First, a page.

So the early history of me and puppets is probably not dissimilar from yours if you were born in the early seventies. It goes something like this:
When I was really little, King Friday and Queen Sara Saturday ruled a kingdom of hand puppets on Mister Rogers’ Neighborhood. Cornflake S. Pecially manufactured rocking chairs, X the Owl admired Ben Franklin from inside an oak tree, and Lady Elaine Fairchilde lived in a Museum-Go-Round, a design concept that would either delight or nauseate (or both), but give architecture critics plenty to chew on.
Daniel Stripèd Tiger inhabited a grandmother clock on Mister Rogers’ Neighborhood of Make-Believe. Courtesy of Photofest.
I’m no camper. The platform wedges that I wear religiously and the complete absence of sweatshirts from my wardrobe give me away. So you can imagine that I was a little uneasy about the prospect of spending a night “camping” at the Skirball with my seven-year-old daughter, Georgia, as an attendee at one of the first Skirball family sleepovers.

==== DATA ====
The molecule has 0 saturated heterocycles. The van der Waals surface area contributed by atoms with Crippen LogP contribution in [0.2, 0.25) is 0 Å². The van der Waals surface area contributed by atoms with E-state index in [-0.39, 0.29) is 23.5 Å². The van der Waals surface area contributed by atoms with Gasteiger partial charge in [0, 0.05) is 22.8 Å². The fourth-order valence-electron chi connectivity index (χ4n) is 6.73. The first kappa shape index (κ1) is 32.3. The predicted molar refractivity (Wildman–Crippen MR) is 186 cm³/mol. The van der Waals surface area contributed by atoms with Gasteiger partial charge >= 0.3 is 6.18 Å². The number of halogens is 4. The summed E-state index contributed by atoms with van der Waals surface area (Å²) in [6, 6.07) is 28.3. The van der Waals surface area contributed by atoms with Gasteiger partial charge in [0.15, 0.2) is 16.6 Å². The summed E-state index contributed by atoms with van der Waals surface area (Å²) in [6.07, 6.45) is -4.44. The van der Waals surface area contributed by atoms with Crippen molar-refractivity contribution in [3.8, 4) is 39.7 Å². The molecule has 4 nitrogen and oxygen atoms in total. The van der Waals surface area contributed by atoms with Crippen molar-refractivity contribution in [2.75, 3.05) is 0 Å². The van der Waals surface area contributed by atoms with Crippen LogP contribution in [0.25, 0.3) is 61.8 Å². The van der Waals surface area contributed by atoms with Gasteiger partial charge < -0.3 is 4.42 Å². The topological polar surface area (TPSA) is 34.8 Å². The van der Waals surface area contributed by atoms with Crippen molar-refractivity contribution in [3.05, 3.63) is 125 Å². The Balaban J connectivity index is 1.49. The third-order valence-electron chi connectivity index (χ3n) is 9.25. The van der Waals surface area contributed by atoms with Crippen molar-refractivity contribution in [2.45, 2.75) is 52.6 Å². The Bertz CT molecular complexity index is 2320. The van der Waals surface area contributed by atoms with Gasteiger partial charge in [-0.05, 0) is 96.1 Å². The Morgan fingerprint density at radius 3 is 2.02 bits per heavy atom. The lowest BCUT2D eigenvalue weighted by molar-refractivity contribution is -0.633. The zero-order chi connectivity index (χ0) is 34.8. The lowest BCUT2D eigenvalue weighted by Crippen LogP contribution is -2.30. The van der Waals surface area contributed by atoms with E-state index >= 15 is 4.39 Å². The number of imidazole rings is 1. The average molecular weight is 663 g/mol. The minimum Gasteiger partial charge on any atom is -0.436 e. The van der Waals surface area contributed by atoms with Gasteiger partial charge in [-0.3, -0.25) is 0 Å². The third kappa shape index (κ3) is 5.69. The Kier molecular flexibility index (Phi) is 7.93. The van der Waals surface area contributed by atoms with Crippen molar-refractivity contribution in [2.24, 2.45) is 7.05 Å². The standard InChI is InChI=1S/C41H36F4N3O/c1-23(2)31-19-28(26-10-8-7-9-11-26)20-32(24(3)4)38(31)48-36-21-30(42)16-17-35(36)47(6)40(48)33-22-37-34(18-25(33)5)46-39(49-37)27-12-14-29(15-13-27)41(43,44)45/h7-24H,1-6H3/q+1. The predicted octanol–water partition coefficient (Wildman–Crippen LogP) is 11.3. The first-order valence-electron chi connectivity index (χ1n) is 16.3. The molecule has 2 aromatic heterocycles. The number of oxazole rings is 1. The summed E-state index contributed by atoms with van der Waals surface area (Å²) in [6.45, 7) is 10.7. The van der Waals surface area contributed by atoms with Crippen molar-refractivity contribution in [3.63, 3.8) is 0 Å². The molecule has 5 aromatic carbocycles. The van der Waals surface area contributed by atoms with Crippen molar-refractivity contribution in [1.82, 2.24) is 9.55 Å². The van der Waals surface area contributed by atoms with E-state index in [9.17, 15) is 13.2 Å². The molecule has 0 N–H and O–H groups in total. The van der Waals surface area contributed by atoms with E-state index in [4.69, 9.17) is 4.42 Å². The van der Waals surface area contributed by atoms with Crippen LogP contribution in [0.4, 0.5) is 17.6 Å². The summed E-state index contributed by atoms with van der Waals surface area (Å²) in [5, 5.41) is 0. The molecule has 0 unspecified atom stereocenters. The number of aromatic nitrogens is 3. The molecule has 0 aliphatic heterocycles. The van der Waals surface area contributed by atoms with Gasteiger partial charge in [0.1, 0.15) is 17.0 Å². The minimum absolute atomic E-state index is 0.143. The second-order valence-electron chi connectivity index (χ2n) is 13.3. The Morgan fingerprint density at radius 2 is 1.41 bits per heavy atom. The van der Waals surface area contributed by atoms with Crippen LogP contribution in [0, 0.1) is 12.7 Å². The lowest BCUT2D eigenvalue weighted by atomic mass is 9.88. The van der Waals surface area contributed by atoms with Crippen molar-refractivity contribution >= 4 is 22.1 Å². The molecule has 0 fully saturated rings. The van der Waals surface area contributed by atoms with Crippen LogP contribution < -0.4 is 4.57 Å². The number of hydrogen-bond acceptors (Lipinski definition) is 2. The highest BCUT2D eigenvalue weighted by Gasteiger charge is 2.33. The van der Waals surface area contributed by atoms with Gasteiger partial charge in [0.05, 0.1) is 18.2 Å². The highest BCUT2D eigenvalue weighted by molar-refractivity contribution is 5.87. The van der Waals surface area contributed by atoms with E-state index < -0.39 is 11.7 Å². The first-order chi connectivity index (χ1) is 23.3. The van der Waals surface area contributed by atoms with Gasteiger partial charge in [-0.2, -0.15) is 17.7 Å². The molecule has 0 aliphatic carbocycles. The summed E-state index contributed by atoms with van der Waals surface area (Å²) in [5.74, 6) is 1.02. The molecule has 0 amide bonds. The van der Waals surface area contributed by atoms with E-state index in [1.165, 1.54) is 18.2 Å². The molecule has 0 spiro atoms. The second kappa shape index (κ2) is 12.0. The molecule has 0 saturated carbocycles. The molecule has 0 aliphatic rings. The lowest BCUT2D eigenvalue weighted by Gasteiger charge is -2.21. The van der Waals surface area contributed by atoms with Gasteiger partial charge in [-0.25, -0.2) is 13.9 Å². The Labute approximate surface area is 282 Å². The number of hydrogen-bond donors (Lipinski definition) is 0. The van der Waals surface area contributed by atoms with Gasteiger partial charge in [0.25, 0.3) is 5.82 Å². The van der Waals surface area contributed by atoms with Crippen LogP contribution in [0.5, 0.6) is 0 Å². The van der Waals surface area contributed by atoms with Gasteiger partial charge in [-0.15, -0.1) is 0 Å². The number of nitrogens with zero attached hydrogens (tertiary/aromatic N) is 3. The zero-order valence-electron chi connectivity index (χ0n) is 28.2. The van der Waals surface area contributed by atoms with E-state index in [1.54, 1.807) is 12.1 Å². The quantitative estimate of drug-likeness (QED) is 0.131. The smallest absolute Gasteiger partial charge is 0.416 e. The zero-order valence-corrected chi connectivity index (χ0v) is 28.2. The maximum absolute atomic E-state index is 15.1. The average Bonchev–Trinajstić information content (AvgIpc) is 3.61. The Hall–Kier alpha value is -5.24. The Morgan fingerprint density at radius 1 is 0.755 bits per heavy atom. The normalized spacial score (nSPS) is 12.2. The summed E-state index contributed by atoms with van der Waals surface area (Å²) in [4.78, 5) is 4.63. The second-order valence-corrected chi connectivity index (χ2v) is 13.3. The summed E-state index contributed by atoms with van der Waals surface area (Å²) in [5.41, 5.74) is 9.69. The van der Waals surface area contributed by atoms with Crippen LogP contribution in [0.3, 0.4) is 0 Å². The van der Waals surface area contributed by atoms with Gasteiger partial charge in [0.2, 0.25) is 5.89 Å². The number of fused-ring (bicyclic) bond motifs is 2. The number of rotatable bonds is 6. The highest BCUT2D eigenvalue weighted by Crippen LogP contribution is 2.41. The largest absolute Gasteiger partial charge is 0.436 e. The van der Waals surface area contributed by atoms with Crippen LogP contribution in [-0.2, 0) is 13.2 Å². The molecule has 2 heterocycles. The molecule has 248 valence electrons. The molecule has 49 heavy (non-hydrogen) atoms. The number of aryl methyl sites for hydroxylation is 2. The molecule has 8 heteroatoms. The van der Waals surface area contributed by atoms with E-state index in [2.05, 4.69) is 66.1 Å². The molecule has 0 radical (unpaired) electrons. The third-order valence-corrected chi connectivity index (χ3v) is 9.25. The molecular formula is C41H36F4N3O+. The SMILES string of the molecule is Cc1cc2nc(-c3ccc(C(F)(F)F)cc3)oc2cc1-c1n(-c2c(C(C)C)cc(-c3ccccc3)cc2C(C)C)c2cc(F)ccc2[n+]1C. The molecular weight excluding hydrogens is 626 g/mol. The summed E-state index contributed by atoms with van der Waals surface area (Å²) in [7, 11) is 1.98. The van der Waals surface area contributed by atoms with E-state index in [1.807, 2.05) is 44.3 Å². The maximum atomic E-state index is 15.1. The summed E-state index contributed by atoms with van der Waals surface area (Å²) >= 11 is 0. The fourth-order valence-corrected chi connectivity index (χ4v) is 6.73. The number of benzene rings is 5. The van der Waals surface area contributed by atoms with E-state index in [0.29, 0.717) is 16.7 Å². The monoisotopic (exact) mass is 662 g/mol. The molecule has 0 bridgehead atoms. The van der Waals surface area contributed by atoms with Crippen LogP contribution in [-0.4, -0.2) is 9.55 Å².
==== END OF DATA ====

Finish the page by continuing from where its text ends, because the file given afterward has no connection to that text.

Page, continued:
With folk-art Noah’s Arks “sailing” above them, my daughter, Georgia (left), and her good friend Gillian (in sparkly hat) get ready to say good night at a Skirball family sleepover. You don’t have to rough it if sleeping bags aren’t your thing. Airbeds welcome!
More accurately, I was ambivalent about it. While the idea of shimmying into my jammies in a setting far, far more public than the comfort of my own home gave me the willies, I was genuinely excited to experience Noah’s Ark at the Skirball from the perspective of a nighttime inhabitant. As project director for Noah’s Ark, I’d been closely involved in bringing it to life, and I love it on a visceral level (insofar as one can feel that way about a museum space). The thought of taking part in a nocturnal Noah’s Ark experience with my own daughter, who came into this world as the project itself was being born, was a thrilling prospect.